FDA Clarifies Rule on Tobacco Products in Medical Realm


The Food and Drug Administration sometimes regulates tobacco products as drugs, devices or combination drug/device products. A new final rule (RIN:0910-AH19) from the agency is intended to clarify this determination.

The FDA said the final rule will help companies that intend to market tobacco products and investigators planning to study tobacco products for medical uses. It also will help consumers distinguish between tobacco products that are intended for medical use from products marketed for other uses. The rule is effective Feb. 8.

As part of the rule, the agency said unless there are “extraordinary circumstances,” it doesn’t consider a company “as intending an unapproved new use for an approved or cleared medical product based solely on that firm’s knowledge that such product was being prescribed or used by doctors for such use.”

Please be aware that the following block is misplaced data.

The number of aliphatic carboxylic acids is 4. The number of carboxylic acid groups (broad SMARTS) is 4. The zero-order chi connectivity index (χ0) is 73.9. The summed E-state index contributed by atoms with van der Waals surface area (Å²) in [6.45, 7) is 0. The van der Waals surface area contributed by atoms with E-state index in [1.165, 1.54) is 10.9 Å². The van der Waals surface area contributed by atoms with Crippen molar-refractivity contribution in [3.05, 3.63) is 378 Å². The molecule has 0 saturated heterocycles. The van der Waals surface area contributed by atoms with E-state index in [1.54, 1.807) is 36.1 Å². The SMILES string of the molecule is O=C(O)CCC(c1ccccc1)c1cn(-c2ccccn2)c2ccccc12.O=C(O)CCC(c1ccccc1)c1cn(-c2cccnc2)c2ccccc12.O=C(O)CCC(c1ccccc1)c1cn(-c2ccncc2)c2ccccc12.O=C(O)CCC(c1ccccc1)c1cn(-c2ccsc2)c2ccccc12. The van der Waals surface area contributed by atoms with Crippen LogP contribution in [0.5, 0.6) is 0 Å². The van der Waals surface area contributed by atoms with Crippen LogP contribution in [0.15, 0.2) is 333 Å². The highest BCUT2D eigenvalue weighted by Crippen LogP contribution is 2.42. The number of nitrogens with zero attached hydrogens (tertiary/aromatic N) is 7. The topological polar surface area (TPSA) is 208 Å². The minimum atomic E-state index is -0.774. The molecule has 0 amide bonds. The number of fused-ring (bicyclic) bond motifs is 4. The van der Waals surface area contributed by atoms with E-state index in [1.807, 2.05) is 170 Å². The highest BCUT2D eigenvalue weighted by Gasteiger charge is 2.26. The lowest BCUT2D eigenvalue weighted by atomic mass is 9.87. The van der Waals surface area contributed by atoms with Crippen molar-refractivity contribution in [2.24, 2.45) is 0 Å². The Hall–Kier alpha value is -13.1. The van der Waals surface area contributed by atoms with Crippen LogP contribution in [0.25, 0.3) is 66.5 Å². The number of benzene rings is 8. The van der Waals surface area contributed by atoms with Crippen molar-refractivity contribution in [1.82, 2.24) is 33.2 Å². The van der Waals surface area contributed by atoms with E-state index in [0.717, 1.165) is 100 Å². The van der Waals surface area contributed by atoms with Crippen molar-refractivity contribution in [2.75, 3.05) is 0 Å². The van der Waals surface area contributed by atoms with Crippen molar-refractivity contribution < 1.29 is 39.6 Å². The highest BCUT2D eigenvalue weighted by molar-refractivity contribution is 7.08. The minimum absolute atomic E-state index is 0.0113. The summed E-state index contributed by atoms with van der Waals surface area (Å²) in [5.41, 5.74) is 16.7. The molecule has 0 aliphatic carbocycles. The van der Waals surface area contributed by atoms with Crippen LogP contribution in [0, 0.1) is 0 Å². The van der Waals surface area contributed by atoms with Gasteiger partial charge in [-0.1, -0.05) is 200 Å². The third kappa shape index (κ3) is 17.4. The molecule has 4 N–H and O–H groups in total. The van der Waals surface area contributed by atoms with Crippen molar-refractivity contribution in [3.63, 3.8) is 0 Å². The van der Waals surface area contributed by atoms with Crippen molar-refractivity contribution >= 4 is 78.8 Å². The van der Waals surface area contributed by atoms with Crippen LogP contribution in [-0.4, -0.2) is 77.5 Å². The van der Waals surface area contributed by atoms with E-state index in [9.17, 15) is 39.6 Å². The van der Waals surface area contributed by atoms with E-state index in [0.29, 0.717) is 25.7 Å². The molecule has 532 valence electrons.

This clarifies that manufacturers aren’t promoting off-label uses of their products if they just know how doctors are using their products, Bradley Merrill Thompson, a Washington-based attorney with Epstein Becker & Green PC, told me. While doctors can prescribe medical products for unapproved uses, manufacturers are prohibited from promoting such uses.

The rule’s statement on off-label promotion is a “big clarification,” he said. Thompson counsels medical device, drug, and combination product companies on a wide range of FDA regulatory and clinical trial issues.

My full article on the rule is here.

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